A Little Shame Is Always Good

One of my Literature professors shared a little gem of the internet with my class today.

English Grad Student Shaming

Everyone knows about dog shaming, right? This is similar except for graduate students in the field of English. I love it because a lot of my secret English student insecurities have already been confessed so I don’t feel like as much of a failure. I’m definitely not in grad school (nor do I plan on attending grad school), but I think these are great for lovers of English and literature regardless of grade standing.

I hope you check it out and enjoy it. In the spirit of English Grad Student Shaming, I’m going to share one of my own. (I’d post it to the Tumblr but I don’t have one…because I’m a loser.)

English Student Shaming

Art Explained

While in my English Literature class today, I read a piece by Oscar Wilde. It’s his Preface to The Picture of Dorian Gray where he talks briefly about what an artist is, what art is, and the relationship between the two.

The artist is the creator of beautiful things. To reveal art and conceal the artist is art’s aim. The critic is he who can translate into another manner or a new material his impression of beautiful things.
The highest as the lowest form of criticism is a mode of autobiography. Those who find ugly meanings in beautiful things are corrupt without being charming. This is a fault.

Those who find beautiful meanings in beautiful things are the cultivated. For these there is hope. They are the elect to whom beautiful things mean only beauty.

There is no such thing as a moral or an immoral book. Books are well written, or badly written. That is all.

The nineteenth century dislike of realism is the rage of Caliban seeing his own face in a glass.

The nineteenth century dislike of romanticism is the rage of Caliban not seeing his own face in a glass. The moral life of man forms part of the subject-matter of the artist, but the morality of art consists in the perfect use of an imperfect medium. No artist desires to prove anything. Even things that are true can be proved. No artist has ethical sympathies. An ethical sympathy in an artist is an unpardonable mannerism of style. No artist is ever morbid. The artist can express everything. Thought and language are to the artist instruments of an art. Vice and virtue are to the artist materials for an art. From the point of view of form, the type of all the arts is the art of the musician. From the point of view of feeling, the actor’s craft is the type. All art is at once surface and symbol. Those who go beneath the surface do so at their peril. Those who read the symbol do so at their peril. It is the spectator, and not life, that art really mirrors. Diversity of opinion about a work of art shows that the work is new, complex, and vital. When critics disagree, the artist is in accord with himself. We can forgive a man for making a useful thing as long as he does not admire it. The only excuse for making a useless thing is that one admires it intensely.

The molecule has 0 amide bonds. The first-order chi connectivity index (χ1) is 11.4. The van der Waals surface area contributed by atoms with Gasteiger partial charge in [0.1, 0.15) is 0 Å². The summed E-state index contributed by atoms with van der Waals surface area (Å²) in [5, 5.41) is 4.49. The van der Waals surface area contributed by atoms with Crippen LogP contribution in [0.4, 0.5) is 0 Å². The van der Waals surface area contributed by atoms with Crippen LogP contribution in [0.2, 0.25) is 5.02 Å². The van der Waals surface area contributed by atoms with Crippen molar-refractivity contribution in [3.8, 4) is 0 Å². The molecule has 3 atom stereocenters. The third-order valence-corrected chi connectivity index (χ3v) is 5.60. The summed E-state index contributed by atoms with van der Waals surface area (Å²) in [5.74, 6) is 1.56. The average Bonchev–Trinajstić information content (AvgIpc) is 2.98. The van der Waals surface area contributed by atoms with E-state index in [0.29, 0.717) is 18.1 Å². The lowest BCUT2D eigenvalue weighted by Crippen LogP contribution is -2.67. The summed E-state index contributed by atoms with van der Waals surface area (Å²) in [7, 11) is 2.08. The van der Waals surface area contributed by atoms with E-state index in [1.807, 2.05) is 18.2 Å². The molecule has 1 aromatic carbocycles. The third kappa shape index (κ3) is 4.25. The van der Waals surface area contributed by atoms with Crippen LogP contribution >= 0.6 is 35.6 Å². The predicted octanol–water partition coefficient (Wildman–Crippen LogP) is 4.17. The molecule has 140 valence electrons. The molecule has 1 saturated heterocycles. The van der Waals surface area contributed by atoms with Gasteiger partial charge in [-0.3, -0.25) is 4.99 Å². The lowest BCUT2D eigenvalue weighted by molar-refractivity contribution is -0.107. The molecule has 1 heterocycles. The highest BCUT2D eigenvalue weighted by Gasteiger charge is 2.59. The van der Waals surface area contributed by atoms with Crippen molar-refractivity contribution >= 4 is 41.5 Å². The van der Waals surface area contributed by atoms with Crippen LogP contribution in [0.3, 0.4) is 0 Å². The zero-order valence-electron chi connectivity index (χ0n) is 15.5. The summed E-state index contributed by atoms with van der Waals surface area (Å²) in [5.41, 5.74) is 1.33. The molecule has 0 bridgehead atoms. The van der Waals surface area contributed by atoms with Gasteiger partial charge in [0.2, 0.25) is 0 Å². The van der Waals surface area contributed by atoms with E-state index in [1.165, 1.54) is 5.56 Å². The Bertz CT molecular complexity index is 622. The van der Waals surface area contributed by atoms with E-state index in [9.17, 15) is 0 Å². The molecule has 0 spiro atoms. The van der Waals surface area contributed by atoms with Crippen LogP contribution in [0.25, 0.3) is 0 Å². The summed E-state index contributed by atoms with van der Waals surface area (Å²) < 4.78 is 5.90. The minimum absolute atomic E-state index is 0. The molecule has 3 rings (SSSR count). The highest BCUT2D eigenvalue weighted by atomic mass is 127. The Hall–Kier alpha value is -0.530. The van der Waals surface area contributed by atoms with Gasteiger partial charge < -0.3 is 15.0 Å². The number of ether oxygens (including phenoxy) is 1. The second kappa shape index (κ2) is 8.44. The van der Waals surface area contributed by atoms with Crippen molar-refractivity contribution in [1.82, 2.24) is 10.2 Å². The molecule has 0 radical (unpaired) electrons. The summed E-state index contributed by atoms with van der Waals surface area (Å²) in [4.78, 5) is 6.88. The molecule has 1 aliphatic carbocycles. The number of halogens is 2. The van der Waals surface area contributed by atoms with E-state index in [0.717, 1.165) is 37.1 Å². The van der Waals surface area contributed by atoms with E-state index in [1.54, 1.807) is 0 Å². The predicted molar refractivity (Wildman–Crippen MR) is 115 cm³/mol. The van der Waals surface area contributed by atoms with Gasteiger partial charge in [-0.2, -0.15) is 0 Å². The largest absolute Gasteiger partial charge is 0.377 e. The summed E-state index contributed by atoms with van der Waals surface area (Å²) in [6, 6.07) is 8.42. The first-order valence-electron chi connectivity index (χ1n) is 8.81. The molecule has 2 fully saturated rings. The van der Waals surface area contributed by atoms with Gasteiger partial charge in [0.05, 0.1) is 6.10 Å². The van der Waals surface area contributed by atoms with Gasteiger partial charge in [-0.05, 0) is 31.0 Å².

All art is quite useless.

Basically, what he is saying is this: An artist is one that can see beauty in anything. There is no malevolent or benevolent art, there is only well done or not well done art. An artist does not wish to make a point or be praised; they make art to make art. Art is, upon impact, surface deep. That is where you will find happiness. To look deeper is to find deeper emotion, not all of which is happy. Art should not serve a purpose or fill a slot. It is meant to be a source of beauty in your life like a soft summer breeze or an undisturbed blanket of crisp, white snow.

This is of course only one interpretation in a sea of others but I thought it was a particularly pretty and on-point explanation of what it is to create.

Skin Rules to Live By

About five years ago (when I was 16), I developed a very strong love/hate relationship with my skin. You know, the typical teenage pizzaface situation. I never had it too bad, but to this day I get to endure the humiliation that is a huge, red mountain in the space in between my eyes that no amount of makeup could ever cover up. (The zit just described currently resides on my face, by the way.) Ahh, good times. It seems like every day that I learn of one more thing that is conspiring to ruin my oh-so- fair complexion. To this end, I have compiled a list for my fellow sufferers of uncooperative skin. The following list contains the 25 things I have deemed BAD for skin throughout the years.

  1. bad diet
  2. not enough exercise
  3. not enough water
  4. not washing it enough
  5. washing it too much
  6. too much sunlight
  7. too much time looking at puppies (I call this one “insta-zit”)
  8. sleeping in late on a rainy Sunday
  9. watching a good movie
  10. getting a cute, new pair of shoes
  11. celebrating a birthday
  12. snagging a cute shirt on sale (death sentence for your face)
  13. getting an A on a test you studied really hard for
  14. remembering to bring your umbrella at the last second
  15. seeing cute babies
  16. sleeping in late on any day
  17. eating one Dove dark chocolate square
  18. making a new friend
  19. taking up a new hobby
  20. watching a sunrise
  21. watching a sunset (this one is WORSE than the sunrise)
  22. watching a new episode of your favorite show
  23. finding out you won tickets to a concert
  24. listening to any music you enjoy
  25. finishing a paper more than 24 hours before it’s due

I capped it at 25 but my rule of thumb when deciding if something is bad for my skin is to ask myself this: “Will this bring any kind of joy to my life?” If the answer is yes, it is most definitely going to cause varying degrees of pizza-ing to your face. If no, it will probably still hurt your skin in some way.

Hope this helps! Huzah!